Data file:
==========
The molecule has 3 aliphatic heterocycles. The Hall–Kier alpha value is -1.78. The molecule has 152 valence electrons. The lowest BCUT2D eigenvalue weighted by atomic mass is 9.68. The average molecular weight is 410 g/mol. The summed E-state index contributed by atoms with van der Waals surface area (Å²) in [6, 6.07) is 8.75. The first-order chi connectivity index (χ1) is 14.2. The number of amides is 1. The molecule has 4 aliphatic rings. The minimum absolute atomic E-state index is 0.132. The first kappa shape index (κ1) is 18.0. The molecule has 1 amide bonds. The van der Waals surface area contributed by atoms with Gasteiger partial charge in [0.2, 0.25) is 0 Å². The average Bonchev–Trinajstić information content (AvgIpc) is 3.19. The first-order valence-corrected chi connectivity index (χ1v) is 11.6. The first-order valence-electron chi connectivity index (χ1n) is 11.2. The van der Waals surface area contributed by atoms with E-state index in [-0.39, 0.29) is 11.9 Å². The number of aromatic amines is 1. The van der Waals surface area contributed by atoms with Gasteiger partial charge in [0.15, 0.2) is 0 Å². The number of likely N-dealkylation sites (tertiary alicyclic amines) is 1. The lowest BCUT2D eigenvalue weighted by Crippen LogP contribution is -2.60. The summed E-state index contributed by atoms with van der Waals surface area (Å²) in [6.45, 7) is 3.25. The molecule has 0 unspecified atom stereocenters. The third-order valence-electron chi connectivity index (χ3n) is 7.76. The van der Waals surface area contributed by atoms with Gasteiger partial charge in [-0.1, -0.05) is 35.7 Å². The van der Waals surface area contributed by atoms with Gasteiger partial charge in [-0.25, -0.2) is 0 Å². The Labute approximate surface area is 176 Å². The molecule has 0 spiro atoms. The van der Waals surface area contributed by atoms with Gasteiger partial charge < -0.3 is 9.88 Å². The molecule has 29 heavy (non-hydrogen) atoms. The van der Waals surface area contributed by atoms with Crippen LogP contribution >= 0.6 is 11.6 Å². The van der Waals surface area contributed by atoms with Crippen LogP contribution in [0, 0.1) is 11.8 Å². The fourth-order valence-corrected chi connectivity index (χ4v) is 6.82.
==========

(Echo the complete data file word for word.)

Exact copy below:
The molecule has 3 aliphatic heterocycles. The Hall–Kier alpha value is -1.78. The molecule has 152 valence electrons. The lowest BCUT2D eigenvalue weighted by atomic mass is 9.68. The average molecular weight is 410 g/mol. The summed E-state index contributed by atoms with van der Waals surface area (Å²) in [6, 6.07) is 8.75. The first-order chi connectivity index (χ1) is 14.2. The number of amides is 1. The molecule has 4 aliphatic rings. The minimum absolute atomic E-state index is 0.132. The first kappa shape index (κ1) is 18.0. The molecule has 1 amide bonds. The van der Waals surface area contributed by atoms with Gasteiger partial charge in [0.2, 0.25) is 0 Å². The average Bonchev–Trinajstić information content (AvgIpc) is 3.19. The first-order valence-corrected chi connectivity index (χ1v) is 11.6. The first-order valence-electron chi connectivity index (χ1n) is 11.2. The van der Waals surface area contributed by atoms with E-state index in [-0.39, 0.29) is 11.9 Å². The number of aromatic amines is 1. The van der Waals surface area contributed by atoms with Gasteiger partial charge in [0.15, 0.2) is 0 Å². The number of likely N-dealkylation sites (tertiary alicyclic amines) is 1. The lowest BCUT2D eigenvalue weighted by Crippen LogP contribution is -2.60. The summed E-state index contributed by atoms with van der Waals surface area (Å²) in [6.45, 7) is 3.25. The molecule has 0 unspecified atom stereocenters. The third-order valence-electron chi connectivity index (χ3n) is 7.76. The van der Waals surface area contributed by atoms with Gasteiger partial charge in [-0.1, -0.05) is 35.7 Å². The van der Waals surface area contributed by atoms with Gasteiger partial charge in [-0.25, -0.2) is 0 Å². The Labute approximate surface area is 176 Å². The molecule has 0 spiro atoms. The van der Waals surface area contributed by atoms with Gasteiger partial charge < -0.3 is 9.88 Å². The molecule has 29 heavy (non-hydrogen) atoms. The van der Waals surface area contributed by atoms with Crippen LogP contribution >= 0.6 is 11.6 Å². The van der Waals surface area contributed by atoms with Crippen LogP contribution in [0, 0.1) is 11.8 Å². The fourth-order valence-corrected chi connectivity index (χ4v) is 6.82.